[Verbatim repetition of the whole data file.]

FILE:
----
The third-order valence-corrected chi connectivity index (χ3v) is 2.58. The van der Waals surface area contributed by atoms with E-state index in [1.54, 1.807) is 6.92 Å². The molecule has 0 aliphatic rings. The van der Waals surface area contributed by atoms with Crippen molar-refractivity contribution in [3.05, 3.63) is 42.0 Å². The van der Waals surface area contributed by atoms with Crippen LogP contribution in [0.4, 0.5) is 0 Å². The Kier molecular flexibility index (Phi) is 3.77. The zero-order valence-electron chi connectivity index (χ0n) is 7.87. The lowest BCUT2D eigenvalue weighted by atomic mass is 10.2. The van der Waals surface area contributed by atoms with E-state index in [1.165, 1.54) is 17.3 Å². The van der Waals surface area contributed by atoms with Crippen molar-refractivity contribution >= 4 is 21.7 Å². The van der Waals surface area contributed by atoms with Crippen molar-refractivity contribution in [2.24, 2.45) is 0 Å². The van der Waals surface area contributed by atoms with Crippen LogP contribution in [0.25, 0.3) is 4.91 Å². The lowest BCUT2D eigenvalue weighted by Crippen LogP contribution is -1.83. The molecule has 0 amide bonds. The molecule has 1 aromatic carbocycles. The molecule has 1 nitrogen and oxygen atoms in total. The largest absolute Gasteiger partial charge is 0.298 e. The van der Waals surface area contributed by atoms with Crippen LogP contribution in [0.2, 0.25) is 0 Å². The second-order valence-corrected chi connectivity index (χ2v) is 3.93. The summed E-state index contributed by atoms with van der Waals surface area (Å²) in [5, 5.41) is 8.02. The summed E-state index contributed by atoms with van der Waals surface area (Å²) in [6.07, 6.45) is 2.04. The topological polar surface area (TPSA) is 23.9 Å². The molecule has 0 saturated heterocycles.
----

The third-order valence-corrected chi connectivity index (χ3v) is 2.58. The van der Waals surface area contributed by atoms with E-state index in [1.54, 1.807) is 6.92 Å². The molecule has 0 aliphatic rings. The van der Waals surface area contributed by atoms with Crippen molar-refractivity contribution in [3.05, 3.63) is 42.0 Å². The van der Waals surface area contributed by atoms with Crippen LogP contribution in [0.4, 0.5) is 0 Å². The Kier molecular flexibility index (Phi) is 3.77. The zero-order valence-electron chi connectivity index (χ0n) is 7.87. The lowest BCUT2D eigenvalue weighted by atomic mass is 10.2. The van der Waals surface area contributed by atoms with E-state index in [1.165, 1.54) is 17.3 Å². The van der Waals surface area contributed by atoms with Crippen molar-refractivity contribution >= 4 is 21.7 Å². The van der Waals surface area contributed by atoms with Crippen molar-refractivity contribution in [2.24, 2.45) is 0 Å². The van der Waals surface area contributed by atoms with Crippen LogP contribution in [0.25, 0.3) is 4.91 Å². The lowest BCUT2D eigenvalue weighted by Crippen LogP contribution is -1.83. The molecule has 0 amide bonds. The molecule has 1 aromatic carbocycles. The molecule has 1 nitrogen and oxygen atoms in total. The largest absolute Gasteiger partial charge is 0.298 e. The van der Waals surface area contributed by atoms with Crippen LogP contribution in [0.2, 0.25) is 0 Å². The second-order valence-corrected chi connectivity index (χ2v) is 3.93. The summed E-state index contributed by atoms with van der Waals surface area (Å²) in [5, 5.41) is 8.02. The summed E-state index contributed by atoms with van der Waals surface area (Å²) in [6.07, 6.45) is 2.04. The topological polar surface area (TPSA) is 23.9 Å². The molecule has 0 saturated heterocycles.